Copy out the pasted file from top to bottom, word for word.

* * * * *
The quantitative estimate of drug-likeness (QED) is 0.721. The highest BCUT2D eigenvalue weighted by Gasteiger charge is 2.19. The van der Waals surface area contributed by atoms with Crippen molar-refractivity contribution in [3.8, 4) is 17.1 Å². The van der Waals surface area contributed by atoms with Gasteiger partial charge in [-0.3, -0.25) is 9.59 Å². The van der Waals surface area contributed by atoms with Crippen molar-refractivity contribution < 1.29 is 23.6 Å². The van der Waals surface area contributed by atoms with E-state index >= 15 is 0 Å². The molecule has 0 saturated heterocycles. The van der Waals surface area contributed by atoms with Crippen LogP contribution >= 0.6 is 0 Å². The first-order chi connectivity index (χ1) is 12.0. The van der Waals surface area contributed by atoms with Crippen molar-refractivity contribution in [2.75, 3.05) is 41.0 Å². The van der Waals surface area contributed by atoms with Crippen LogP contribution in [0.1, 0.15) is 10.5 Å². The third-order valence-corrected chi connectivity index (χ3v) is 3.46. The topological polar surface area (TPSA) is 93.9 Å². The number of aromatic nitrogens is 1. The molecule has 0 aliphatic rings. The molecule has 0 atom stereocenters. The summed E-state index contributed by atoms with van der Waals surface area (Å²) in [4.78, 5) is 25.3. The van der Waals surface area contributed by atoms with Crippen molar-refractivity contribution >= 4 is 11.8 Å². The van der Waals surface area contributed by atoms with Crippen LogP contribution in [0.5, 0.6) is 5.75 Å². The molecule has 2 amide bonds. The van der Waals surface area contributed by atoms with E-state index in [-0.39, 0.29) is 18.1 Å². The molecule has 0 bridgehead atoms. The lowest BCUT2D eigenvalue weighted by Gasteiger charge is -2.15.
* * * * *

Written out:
The quantitative estimate of drug-likeness (QED) is 0.721. The highest BCUT2D eigenvalue weighted by Gasteiger charge is 2.19. The van der Waals surface area contributed by atoms with Crippen molar-refractivity contribution in [3.8, 4) is 17.1 Å². The van der Waals surface area contributed by atoms with Gasteiger partial charge in [-0.3, -0.25) is 9.59 Å². The van der Waals surface area contributed by atoms with Crippen molar-refractivity contribution < 1.29 is 23.6 Å². The van der Waals surface area contributed by atoms with E-state index >= 15 is 0 Å². The molecule has 0 saturated heterocycles. The van der Waals surface area contributed by atoms with Crippen LogP contribution >= 0.6 is 0 Å². The first-order chi connectivity index (χ1) is 12.0. The van der Waals surface area contributed by atoms with Crippen molar-refractivity contribution in [2.75, 3.05) is 41.0 Å². The van der Waals surface area contributed by atoms with Crippen LogP contribution in [0.1, 0.15) is 10.5 Å². The third-order valence-corrected chi connectivity index (χ3v) is 3.46. The topological polar surface area (TPSA) is 93.9 Å². The number of aromatic nitrogens is 1. The molecule has 0 aliphatic rings. The molecule has 0 atom stereocenters. The summed E-state index contributed by atoms with van der Waals surface area (Å²) in [4.78, 5) is 25.3. The van der Waals surface area contributed by atoms with Crippen molar-refractivity contribution >= 4 is 11.8 Å². The van der Waals surface area contributed by atoms with Crippen LogP contribution in [0.5, 0.6) is 5.75 Å². The molecule has 2 amide bonds. The van der Waals surface area contributed by atoms with E-state index in [-0.39, 0.29) is 18.1 Å². The molecule has 0 bridgehead atoms. The lowest BCUT2D eigenvalue weighted by Gasteiger charge is -2.15.